Thursday, April 21, 2016

Earth Pass It On: What this city girl has learned about keeping the water clean

by Sandy Howard, communications manager, Water Quality Program

I was born in Tacoma, but I grew up in south King County on the rim of the Green River Valley.

Our home’s picture window had a view directly to the west. We could watch the planes landing and taking off from Sea-Tac Airport, day and night.

My family did a lot of car camping and scouting, so I got a lot of exposure to the outdoors. I took for granted the nearby pristine waters of Saltwater State Park, the cold and swift running waters of the Green River at Flaming Geyser Park, the satiny surface of Lake Meridian on opening day of trout season.

I have memories of whirling round and round on the beach with a whip made of sea lettuce. Throwing rocks, and wading into Puget Sound peering into the shallow water to see crabs and tiny fish.

And of my brother throwing my favorite piece of driftwood out the car window – just to spite me! 

Remarkably, and not really intentionally, I wound up with a fascinating career with the Department of Ecology. It’s amazing all of the things I’ve learned since I’ve been here. And it’s stuff I never knew before. 

I'm sitting next to my Dad, my brothers and some of their
friends along Point Defiance a long time ago. 
Almost everything we do on the land has a downstream effect.

For example, I don’t have a lawn or a garden, but I have a giant driveway. And I have a big roof.

I have learned that if I keep them clean, they don’t grow a lot of moss. I don’t need to use a lot of moss killer. When it rains, that’s less moss killer washing downstream and getting into Olympia’s Percival Cove.

I have learned that if I have four quarters, maybe six if I’m feeling rich, I can get my car really clean at the auto mall car wash. That way I don’t make soapy water that goes down the storm drain. Did you know the soapy water acts like a fertilizer?  It contains phosphorous that triggers algae blooms, which are an increasing problem in our lakes, rivers and Puget Sound.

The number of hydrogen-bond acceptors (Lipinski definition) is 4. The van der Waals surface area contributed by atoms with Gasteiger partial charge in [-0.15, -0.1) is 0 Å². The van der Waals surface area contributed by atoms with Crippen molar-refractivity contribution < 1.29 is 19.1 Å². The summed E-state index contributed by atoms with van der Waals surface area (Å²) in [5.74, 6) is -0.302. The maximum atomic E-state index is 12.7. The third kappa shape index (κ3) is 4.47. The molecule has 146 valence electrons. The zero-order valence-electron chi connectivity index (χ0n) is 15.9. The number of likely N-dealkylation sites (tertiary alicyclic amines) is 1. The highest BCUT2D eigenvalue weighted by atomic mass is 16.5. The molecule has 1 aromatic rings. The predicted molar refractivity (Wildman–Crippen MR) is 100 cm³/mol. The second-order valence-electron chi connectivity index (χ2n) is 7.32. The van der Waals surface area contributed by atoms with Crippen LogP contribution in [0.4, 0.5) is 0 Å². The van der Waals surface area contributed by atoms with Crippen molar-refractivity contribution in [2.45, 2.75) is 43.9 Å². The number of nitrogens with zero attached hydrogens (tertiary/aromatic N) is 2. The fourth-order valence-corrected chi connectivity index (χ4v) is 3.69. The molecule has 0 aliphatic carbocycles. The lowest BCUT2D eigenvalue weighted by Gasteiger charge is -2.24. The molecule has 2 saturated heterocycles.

And this next one is kind of a quirky one, but it’s true. 

Did you know that if your community is having a sewer spill – which usually means a sewer line is broken and raw sewage is spilling into the ground or into the water – the best thing you can do is to limit your use of water? Less water going down your drain means less of a spill.

Another one is that I check my car to make sure it’s not leaking oil. I drive a hybrid, but I’m hoping my next car will be an all-electric one. Maybe a Tesla? 

In my long career, I’ve had a chance to help educate people about water quality.

Mom, my brothers and me looking like tourists somewhere 
along Puget Sound back in the day. 
Some of the most gratifying work has been to help educate people about toxic algae blooms. Almost every year, somebody’s dog drinks from a lake that is having a bloom and gets sick or dies. So here’s my advice -- if you see green algae or scum in the water, stay away from it. Keep your pets and children out of it.  

Our lakes, rivers and Puget Sound are special and irreplaceable. It has taken decades for pollution problems to crop up, and it will take decades for us to get them clean again. I thank cities, counties and industries who are doing their part for clean water. You and I can do some things, too. Our small steps together will get us there. 

Me today.
Learn more about what you can do to keep the water clean by visiting Washington Waters – Ours to Protect

Earth Day every day

Earth Day is Friday, April 22. (And every day is a good day to inspire better habits for the environment!) Watch for additional blog posts about our work and how you can help protect the earth! Find it all on our social media channels by searching #EarthPassItOn.

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